For this last thought, I didn’t have to wonder for long. Upon arrival at JKIA in Nairobi, a Port Health official simply glanced at my passport and decided that my yellow fever card certificate was invalid. She asked me to step aside while she waived other travellers past, barely even looking at their cards. Some of them had old and washed up cards and she didn’t even bat an eyelid.
We had arrived at about 1 am, tired and worn out from a long day of travel and she refused to speak to us or tell us why she thought the card was invalid. At some point, she got very chatty and friendly with a traveller who didn’t have a yellow fever card at all. I suspected that she might have let him through if we weren’t there.
After several minutes, she put a call through to her colleague who came and confirmed that the card was fine and the problem was due to a particular date not being legible. It was a sour first impression into the country but the friendly immigration officer we encountered made up for it.
Another thing I wondered about was what working here would be like. While I have undergone work-related training in several countries, I have only ever worked in four – Namibia, Liberia, Egypt and Congo. In Namibia and Liberia, where I spent a month and 2 weeks respectively, I worked aboard a ship with people from multiple nationalities and English was the common language spoken. It wasn’t much different from my experience working in Nigeria.
In Egypt, where I spent 3 months working, my interpersonal relationship with the clients was almost non-existent because they spoke a different language. Nevertheless, the job and general work culture were not very much different than what I was used to. Congo, however, did feel different. The laid back attitude to work and the long break hours were things I struggled with in the beginning but later grew to appreciate. How would working in Kenya compare to these two?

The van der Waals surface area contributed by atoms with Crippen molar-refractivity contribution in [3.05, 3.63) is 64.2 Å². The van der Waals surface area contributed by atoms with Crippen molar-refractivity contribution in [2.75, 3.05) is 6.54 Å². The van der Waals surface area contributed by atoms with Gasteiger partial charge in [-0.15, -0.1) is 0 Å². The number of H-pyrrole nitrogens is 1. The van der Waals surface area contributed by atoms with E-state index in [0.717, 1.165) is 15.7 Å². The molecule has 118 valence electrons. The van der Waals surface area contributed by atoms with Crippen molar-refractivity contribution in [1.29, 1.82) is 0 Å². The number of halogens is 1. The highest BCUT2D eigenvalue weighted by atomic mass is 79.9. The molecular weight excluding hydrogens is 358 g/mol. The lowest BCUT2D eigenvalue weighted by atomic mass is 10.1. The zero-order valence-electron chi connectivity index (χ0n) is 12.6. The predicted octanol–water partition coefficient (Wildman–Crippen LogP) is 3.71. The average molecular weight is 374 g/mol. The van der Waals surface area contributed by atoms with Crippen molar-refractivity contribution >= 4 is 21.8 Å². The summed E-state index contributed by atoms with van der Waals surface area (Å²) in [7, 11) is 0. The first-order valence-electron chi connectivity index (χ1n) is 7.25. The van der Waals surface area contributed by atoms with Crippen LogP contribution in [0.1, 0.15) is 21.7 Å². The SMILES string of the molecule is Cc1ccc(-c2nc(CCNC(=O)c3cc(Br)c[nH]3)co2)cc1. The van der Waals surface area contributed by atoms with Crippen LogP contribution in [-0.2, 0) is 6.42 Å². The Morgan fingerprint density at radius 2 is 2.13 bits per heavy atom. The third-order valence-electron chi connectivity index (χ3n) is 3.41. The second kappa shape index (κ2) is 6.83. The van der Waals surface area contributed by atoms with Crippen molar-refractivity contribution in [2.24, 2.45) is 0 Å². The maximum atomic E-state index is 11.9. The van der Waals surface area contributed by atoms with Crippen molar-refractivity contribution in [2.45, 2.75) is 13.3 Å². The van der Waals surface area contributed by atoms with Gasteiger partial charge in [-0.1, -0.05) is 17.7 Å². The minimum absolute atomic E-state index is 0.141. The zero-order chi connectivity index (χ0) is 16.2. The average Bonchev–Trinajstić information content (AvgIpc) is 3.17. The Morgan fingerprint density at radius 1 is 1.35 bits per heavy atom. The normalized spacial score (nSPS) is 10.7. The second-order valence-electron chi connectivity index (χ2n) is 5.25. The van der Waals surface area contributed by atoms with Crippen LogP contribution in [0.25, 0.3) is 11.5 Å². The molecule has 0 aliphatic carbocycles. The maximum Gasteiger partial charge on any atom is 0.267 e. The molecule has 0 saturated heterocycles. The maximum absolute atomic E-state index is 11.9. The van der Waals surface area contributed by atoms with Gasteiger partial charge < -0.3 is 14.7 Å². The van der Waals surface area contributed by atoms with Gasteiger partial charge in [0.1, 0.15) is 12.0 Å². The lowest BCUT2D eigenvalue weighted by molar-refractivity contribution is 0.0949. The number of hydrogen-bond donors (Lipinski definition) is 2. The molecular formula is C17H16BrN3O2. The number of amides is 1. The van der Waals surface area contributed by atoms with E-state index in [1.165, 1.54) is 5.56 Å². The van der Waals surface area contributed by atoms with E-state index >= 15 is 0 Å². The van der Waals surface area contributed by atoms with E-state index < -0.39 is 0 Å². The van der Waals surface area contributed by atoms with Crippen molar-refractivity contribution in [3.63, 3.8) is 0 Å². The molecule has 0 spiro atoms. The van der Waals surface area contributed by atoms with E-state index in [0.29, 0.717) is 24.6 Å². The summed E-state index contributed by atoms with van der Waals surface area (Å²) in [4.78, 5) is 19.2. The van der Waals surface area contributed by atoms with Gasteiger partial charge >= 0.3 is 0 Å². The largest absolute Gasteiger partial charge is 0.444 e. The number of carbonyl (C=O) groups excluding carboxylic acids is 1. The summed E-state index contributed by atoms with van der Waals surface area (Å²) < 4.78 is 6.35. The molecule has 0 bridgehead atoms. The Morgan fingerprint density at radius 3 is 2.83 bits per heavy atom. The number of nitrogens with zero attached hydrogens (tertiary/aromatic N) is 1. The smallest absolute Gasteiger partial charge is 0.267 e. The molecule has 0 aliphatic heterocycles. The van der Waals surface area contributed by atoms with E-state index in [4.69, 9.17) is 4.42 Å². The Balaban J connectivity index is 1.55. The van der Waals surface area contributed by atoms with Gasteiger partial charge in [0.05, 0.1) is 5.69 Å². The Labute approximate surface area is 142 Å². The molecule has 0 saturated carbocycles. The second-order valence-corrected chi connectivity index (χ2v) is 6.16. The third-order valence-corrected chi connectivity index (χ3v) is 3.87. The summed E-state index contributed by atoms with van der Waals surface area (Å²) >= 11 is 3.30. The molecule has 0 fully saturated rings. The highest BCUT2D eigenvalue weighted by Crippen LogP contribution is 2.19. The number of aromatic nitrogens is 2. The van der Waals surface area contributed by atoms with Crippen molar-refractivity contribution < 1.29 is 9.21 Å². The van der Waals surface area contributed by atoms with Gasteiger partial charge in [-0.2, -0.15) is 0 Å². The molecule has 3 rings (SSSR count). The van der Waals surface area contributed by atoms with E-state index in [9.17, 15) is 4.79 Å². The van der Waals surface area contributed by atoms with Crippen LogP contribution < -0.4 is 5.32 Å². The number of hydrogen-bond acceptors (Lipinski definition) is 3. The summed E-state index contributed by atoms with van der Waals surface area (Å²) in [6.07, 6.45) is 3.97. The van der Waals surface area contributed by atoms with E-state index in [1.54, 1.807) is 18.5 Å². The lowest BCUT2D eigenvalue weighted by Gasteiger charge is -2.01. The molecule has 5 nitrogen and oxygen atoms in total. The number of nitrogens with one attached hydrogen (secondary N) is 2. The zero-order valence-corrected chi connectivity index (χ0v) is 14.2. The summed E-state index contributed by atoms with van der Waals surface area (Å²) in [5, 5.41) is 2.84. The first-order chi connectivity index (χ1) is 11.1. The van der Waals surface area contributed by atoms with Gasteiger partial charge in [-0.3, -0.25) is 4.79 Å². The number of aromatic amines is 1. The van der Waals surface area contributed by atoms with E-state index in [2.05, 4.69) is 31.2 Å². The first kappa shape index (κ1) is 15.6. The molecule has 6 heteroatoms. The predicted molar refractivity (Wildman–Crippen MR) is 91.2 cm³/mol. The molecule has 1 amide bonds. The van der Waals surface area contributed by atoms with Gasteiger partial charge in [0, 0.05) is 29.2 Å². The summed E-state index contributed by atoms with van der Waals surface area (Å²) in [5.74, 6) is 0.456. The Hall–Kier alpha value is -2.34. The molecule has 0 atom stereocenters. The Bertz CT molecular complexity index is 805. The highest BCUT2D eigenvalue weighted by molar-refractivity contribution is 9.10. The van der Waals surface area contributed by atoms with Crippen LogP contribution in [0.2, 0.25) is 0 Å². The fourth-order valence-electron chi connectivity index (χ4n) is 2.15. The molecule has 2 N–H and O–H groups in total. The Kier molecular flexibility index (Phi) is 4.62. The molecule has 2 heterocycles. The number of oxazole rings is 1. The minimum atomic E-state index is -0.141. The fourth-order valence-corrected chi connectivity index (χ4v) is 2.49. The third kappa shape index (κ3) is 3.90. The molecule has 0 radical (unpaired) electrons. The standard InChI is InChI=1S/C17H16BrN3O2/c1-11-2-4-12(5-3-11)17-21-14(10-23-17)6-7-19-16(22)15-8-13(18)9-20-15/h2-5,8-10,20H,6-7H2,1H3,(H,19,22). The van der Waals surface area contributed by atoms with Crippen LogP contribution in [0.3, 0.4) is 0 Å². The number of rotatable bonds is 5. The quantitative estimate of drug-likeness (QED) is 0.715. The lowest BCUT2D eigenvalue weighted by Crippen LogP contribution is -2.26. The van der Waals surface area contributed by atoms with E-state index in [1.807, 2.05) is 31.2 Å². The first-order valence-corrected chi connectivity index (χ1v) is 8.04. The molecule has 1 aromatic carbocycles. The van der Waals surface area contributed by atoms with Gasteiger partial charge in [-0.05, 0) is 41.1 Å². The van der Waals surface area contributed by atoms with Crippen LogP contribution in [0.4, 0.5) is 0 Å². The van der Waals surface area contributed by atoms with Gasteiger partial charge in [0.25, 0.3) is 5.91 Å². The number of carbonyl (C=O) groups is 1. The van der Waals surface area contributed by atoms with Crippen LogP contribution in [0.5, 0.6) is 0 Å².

One of the ways I felt my work relationships could have been better, both in Cairo and Pointe-Noire, Congo, was learning the local language. So for the past few months, I have dedicated myself to learning to speak Swahili fluently. I have had vivid dreams of getting a new client to agree to a product purchase, simply because I was able to convince them to do so in Swahili. Of course, I know this is silly. Sometimes, the dream turns into a nightmare when the audience realizes that I have only memorized the presentation and cannot respond adequately to their questions.
It would be a long time before I learn to speak fluently or integrate fully into the Kenyan life but I am looking forward to doing so.
Since our arrival, we have settled in quite nicely. After spending 4 days quarantining in a government chosen facility, we moved into our apartment to self-quarantine for an additional 10 days. We got released early because our negative COVID-19 test certificates were still valid. Even after the quarantine duration has passed, we will continue to apply the same level of caution as we did during our months of isolation at home in Lagos.
I am of course, also looking to exploring Nairobi and Kenya in general, as well as other East African countries, safely and as a tourist. I will be sharing both my tourist and non-tourist life here and on Instagram and I welcome you to join me on this wonderful adventure!
I would love to hear from you! What kind of content are you most looking forward to reading about? Everyday life? Work-life? Tourist life? Also, If you been to Nairobi, please share some of your favourite spots with me in the comment section below. And finally, I would also love to hear your tips about moving to a new country or city if you’ve gone through this experience before.